Articles about social mores and the metal scene often start from a hostile point of view. Sometimes that’s for clicks and other times it’s because the writer is anticipating the comment shitstorm they’re about to whip up. And one thing I really love about the internet is the opportunity to tell people who disagree with any of my frivolous opinions to go fuck themselves.
This post, though, is fairly sober. I don’t have any specific targets and I’m not demanding anything. It’s just about a fairly small decision I made. And after ten years of music writing, I’ve only been doing it for a month.
Write about metal long enough and it becomes increasingly difficult to find new, interesting ways to describe loud guitars and screaming. So having a little extra color to add to a review or a profile is always helpful. And when there is a woman in the band, that’s often the first place you turn to for a slightly fresher angle. After all, female metal musicians are still somewhat of a rarity in the scene and as other writers, editors, PR people, label heads and the vox populi will tell you, it should be highlighted.
Up until a month ago I’d convinced myself that it was feminist. Spotlighting a woman band member was high praise from me, the extreme music oracle. It was my promotion of a strong female who pushed through all the bullshit. It was my small part in elevating someone who was making it work in a scene awash in misogyny. And, if they’re a vocalist, then they add that different timbre, right? You can expect a different lady sound. Isn’t that necessary information?
To skip that felt like describing a ska band and never mentioning the brass section. Like an inherent part of the band was being purposefully hidden. It felt like I wouldn’t be doing my job.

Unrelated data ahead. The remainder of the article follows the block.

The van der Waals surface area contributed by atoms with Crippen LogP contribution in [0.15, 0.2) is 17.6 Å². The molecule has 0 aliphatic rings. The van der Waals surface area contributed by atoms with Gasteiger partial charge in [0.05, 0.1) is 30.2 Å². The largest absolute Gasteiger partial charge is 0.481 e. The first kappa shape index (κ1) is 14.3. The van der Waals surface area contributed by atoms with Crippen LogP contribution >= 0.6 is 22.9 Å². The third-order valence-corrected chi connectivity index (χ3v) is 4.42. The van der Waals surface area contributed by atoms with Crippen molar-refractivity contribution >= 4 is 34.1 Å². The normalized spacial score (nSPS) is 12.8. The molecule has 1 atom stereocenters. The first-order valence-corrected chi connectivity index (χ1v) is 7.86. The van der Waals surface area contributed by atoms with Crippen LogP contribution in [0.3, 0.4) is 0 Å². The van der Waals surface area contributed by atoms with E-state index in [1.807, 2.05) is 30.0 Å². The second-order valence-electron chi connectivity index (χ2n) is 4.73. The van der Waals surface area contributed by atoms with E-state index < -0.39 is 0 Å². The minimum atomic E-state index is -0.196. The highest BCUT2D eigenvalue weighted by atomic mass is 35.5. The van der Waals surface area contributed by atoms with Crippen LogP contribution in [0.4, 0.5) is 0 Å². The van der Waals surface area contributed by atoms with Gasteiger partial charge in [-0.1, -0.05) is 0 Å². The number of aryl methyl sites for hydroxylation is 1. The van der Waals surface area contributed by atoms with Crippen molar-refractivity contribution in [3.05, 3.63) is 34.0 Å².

Then I had a review to write. A brief one, maybe a hundred words. Not a lot of room for nuance, but there was a woman who played guitar and sang. There was room for that. Now, it wasn’t easy to tell these were female vocals. In fact I had to double-check to make sure she was listed as the singer. And that was pretty much when it clicked. It still felt weird, almost subversive, but I removed the gender identifier and sent it off.
And the world didn’t fucking end.
It’s unfair to portray this as some sort of thoughtful epiphany when there has been plenty of noise about this topic. The meme “‘Female-Fronted’ is Not a Genre” has been around at least a few years, clearly explaining how this one facet of the scene is so frustrating to women. I just finally realized that I wasn’t an exception, that there was no way to frame this that didn’t fall flat.
It’s simple: a woman in a metal band doesn’t guarantee some level of inherent quality. The “25% female” pitch is usually meant to elicit a universal acceptance that the band has some different, enviable dimension. But it actually means that the woman, no matter what she brings to the band, is a novelty. Her vocal pattern, guitar riff or drum fill is given an asterisk, as if the music you’re hearing was created by a bear on a tricycle.
This isn’t a call for a gender-blind scene. I’m not demanding all metal be played behind masks (though even that wasn’t enough for the newest member of Ghost). Nor am I saying that women who remain in a scene where they are scrutinized, constantly challenged and surrounded by explicit themes and threats of sexual violence should be forced to blend in. There are places at the table for them, along with people of color and transgender metal heads. They should all be allowed to openly process how they’re treated and listened to. They deserve to live by whatever identity they choose.
What they don’t deserve is to have an identity thrust upon them just to make the one-sheet pop or add a little color to a blog review. Maybe mentioning grrrl-power shredding is an honest expression of how impressive that truly is, but despite the perceived difficulties of attending band practice while menstruating, some people just seem to pull it off.
I’m not trying to crack you over the head like you don’t get it. I know you understand that in the metal scene it is harder to be a woman than a man and one reason is because men refuse to stop bringing up that you’re a woman. And these problems with misogyny and racism are so bone-deep that an entire article about not gendering band members will likely be seen as a bit of inconsequential, self-congratulatory puffery.
Maybe that’s true. It is small. But I hope what means more about is that I made my decision because I listened to women explain why it was wrong, and they were right.